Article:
... . The discrepancy is likely due to the difference by the study populations as our analysis is restricted to obstetric patients and the prevalence of MH diagnosis in women is only about a third of the one in men [8,19]. ...
The cost-benefit of stocking dantrolene in maternity units for treating malignant hyperthermia (MH) has been recently questioned because of the low incidence of MH crisis in the general population and the low utilization of general anesthesia in obstetrics. However, no study has examined the prevalence of MH susceptibility in obstetrics. This study aimed to assess the prevalence of MH diagnosis and associated factors in obstetric patients.
Data for this study came from the National Inpatient Sample from 2003 to 2014, a 20% nationally representative sample of discharge records from community hospitals. A diagnosis of MH due to anesthesia was identified using the International Classification of Diseases, Ninth Revision, Clinical Modification code 995.86. MH prevalence was estimated according to the delivery mode and patient and hospital characteristics.
During the 12-year study period, 47,178,322 delivery-related discharges [including 15,175,127 (32.2%) cesarean deliveries] were identified. Of them, 215 recorded a diagnosis of MH, yielding a prevalence of 0.46 per 100,000 [95% confidence interval (CI), 0.40 to 0.52]. The prevalence of MH diagnosis in cesarean deliveries was 0.81 per 100,000 (95% CI, 0.67 to 0.97), compared with 0.29 per 100,000 (95% CI, 0.23 to 0.35) in vaginal deliveries (P < 0.001). Multivariable logistic regression revealed that cesarean delivery was associated with a significantly increased risk of MH diagnosis [adjusted rate ratio (aOR) 2.88; 95% CI, 2.19 to 3.80]. Prevalence of MH diagnosis was lower in Hispanics than in non-Hispanic whites (aOR 0.47; 95% CI, 0.29 to 0.76) and higher in the South than in the Northeast census regions (aOR 2.44; 95% CI, 1.50 to 3.96).
The prevalence of MH-susceptibility is about 1 in 125,000 in cesarean deliveries, similar to the prevalence reported in non-obstetrical surgery inpatients. The findings of this study suggest that stocking dantrolene in maternity units is justified.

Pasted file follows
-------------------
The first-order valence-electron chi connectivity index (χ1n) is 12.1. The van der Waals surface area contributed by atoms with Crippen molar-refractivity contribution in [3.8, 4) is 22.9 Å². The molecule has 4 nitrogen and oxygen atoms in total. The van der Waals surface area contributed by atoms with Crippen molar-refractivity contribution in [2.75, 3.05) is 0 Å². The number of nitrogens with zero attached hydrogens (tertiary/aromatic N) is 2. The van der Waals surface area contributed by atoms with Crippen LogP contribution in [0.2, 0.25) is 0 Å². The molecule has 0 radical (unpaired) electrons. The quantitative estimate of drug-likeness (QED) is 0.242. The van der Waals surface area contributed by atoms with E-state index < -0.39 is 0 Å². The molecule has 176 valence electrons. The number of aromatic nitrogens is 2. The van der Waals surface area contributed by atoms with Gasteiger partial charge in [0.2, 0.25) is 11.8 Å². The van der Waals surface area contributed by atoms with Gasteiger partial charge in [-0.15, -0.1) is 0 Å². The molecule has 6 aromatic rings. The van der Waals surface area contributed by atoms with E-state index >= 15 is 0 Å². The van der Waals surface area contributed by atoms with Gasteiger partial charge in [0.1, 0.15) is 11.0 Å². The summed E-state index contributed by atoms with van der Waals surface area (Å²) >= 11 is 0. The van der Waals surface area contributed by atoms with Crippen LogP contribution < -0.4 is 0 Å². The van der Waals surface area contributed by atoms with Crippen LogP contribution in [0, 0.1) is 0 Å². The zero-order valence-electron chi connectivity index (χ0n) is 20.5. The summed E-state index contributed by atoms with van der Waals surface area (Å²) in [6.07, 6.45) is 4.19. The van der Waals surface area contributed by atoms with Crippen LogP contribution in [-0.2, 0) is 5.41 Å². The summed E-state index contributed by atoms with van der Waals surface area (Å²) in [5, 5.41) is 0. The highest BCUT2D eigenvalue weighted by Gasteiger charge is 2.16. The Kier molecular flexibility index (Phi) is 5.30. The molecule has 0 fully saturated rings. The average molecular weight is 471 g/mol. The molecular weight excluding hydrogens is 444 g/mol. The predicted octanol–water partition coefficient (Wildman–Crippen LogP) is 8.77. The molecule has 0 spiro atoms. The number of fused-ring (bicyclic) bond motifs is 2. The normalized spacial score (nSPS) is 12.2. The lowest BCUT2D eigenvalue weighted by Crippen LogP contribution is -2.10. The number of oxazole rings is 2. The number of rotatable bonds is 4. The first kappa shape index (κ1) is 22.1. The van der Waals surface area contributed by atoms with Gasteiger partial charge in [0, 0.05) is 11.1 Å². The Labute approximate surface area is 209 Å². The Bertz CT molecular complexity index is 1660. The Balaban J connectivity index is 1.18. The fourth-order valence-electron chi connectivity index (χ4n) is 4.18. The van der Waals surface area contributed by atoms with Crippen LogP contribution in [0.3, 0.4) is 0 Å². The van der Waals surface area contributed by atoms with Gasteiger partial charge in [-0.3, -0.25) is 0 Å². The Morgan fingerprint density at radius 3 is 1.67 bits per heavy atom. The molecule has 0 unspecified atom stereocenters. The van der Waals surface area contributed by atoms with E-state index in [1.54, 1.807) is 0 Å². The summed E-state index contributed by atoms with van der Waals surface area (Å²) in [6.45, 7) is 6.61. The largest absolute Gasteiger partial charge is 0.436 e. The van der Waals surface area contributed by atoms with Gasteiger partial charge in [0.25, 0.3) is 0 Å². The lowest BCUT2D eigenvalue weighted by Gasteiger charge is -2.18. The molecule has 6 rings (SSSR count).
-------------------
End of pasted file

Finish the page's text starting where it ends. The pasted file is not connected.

What we already know about this topic:
WHAT THIS ARTICLE TELLS US THAT IS NEW: BACKGROUND:: Although dantrolene effectively treats malignant hyperthermia (MH), discrepant recommendations exist concerning dantrolene availability. Whereas Malignant Hyperthermia Association of the United States guidelines state dantrolene must be available within 10 min of the decision to treat MH wherever volatile anesthetics or succinylcholine are administered, a Society for Ambulatory Anesthesia protocol permits Class B ambulatory facilities to stock succinylcholine for airway rescue without dantrolene. The authors investigated (1) succinylcholine use rates, including for airway rescue, in anesthetizing/sedating locations; (2) whether succinylcholine without volatile anesthetics triggers MH warranting dantrolene; and (3) the relationship between dantrolene administration and MH morbidity/mortality.
The authors performed focused analyses of the Multicenter Perioperative Outcomes Group (2005 through 2016), North American MH Registry (2013 through 2016), and Anesthesia Closed Claims Project (1970 through 2014) databases, as well as a systematic literature review (1987 through 2017). The authors used difficult mask ventilation (grades III and IV) as a surrogate for airway rescue. MH experts judged dantrolene treatment. For MH morbidity/mortality analyses, the authors included U.S. and Canadian cases that were fulminant or scored 20 or higher on the clinical grading scale and in which volatile anesthetics or succinylcholine were given.
Among 6,368,356 queried outcomes cases, 246,904 (3.9%) received succinylcholine without volatile agents. Succinylcholine was used in 46% (n = 710) of grade IV mask ventilation cases (median dose, 100 mg, 1.2 mg/kg). Succinylcholine without volatile anesthetics triggered 24 MH cases, 13 requiring dantrolene. Among 310 anesthetic-triggered MH cases, morbidity was 20 to 37%. Treatment delay increased complications every 10 min, reaching 100% with a 50-min delay. Overall mortality was 1 to 10%; 15 U.S. patients died, including 4 after anesthetics in freestanding facilities.
Providers use succinylcholine commonly, including during difficult mask ventilation. Succinylcholine administered without volatile anesthetics may trigger MH events requiring dantrolene. Delayed dantrolene treatment increases the likelihood of MH complications. The data reported herein support stocking dantrolene wherever succinylcholine or volatile anesthetics may be used.